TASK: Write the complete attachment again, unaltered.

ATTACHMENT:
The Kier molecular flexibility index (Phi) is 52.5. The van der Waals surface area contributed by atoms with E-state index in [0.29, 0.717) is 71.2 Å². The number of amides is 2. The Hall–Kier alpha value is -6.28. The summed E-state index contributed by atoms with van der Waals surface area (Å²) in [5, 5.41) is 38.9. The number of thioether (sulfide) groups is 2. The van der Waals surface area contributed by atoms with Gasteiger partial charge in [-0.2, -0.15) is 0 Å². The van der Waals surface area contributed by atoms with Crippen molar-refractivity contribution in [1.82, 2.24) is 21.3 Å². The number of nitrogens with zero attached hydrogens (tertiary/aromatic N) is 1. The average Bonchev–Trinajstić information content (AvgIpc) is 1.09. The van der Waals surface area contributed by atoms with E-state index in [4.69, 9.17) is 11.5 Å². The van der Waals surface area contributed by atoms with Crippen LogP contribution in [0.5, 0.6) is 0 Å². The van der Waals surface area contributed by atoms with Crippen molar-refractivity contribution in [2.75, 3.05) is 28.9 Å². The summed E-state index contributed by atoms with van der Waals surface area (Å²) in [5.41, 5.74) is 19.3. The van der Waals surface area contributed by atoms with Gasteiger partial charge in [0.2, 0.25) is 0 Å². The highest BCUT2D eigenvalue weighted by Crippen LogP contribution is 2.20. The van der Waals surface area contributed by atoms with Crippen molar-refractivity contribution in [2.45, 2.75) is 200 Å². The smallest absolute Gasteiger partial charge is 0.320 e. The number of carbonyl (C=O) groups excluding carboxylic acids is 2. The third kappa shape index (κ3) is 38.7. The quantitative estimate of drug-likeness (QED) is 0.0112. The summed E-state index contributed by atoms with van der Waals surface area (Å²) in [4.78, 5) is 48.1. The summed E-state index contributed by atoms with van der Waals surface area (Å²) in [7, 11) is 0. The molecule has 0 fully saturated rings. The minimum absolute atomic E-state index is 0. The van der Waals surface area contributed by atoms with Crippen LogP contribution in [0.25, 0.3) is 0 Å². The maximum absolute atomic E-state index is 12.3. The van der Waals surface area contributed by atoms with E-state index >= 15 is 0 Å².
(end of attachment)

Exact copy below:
The Kier molecular flexibility index (Phi) is 52.5. The van der Waals surface area contributed by atoms with E-state index in [0.29, 0.717) is 71.2 Å². The number of amides is 2. The Hall–Kier alpha value is -6.28. The summed E-state index contributed by atoms with van der Waals surface area (Å²) in [5, 5.41) is 38.9. The number of thioether (sulfide) groups is 2. The van der Waals surface area contributed by atoms with Gasteiger partial charge in [-0.2, -0.15) is 0 Å². The van der Waals surface area contributed by atoms with Crippen molar-refractivity contribution in [1.82, 2.24) is 21.3 Å². The number of nitrogens with zero attached hydrogens (tertiary/aromatic N) is 1. The average Bonchev–Trinajstić information content (AvgIpc) is 1.09. The van der Waals surface area contributed by atoms with E-state index in [4.69, 9.17) is 11.5 Å². The van der Waals surface area contributed by atoms with Crippen LogP contribution in [0.5, 0.6) is 0 Å². The van der Waals surface area contributed by atoms with Crippen molar-refractivity contribution in [2.75, 3.05) is 28.9 Å². The summed E-state index contributed by atoms with van der Waals surface area (Å²) in [5.41, 5.74) is 19.3. The van der Waals surface area contributed by atoms with Gasteiger partial charge in [0.2, 0.25) is 0 Å². The highest BCUT2D eigenvalue weighted by Crippen LogP contribution is 2.20. The van der Waals surface area contributed by atoms with Crippen molar-refractivity contribution in [2.45, 2.75) is 200 Å². The smallest absolute Gasteiger partial charge is 0.320 e. The number of carbonyl (C=O) groups excluding carboxylic acids is 2. The third kappa shape index (κ3) is 38.7. The quantitative estimate of drug-likeness (QED) is 0.0112. The summed E-state index contributed by atoms with van der Waals surface area (Å²) in [4.78, 5) is 48.1. The summed E-state index contributed by atoms with van der Waals surface area (Å²) in [7, 11) is 0. The molecule has 0 fully saturated rings. The minimum absolute atomic E-state index is 0. The van der Waals surface area contributed by atoms with Crippen LogP contribution in [0.25, 0.3) is 0 Å². The maximum absolute atomic E-state index is 12.3. The van der Waals surface area contributed by atoms with E-state index >= 15 is 0 Å².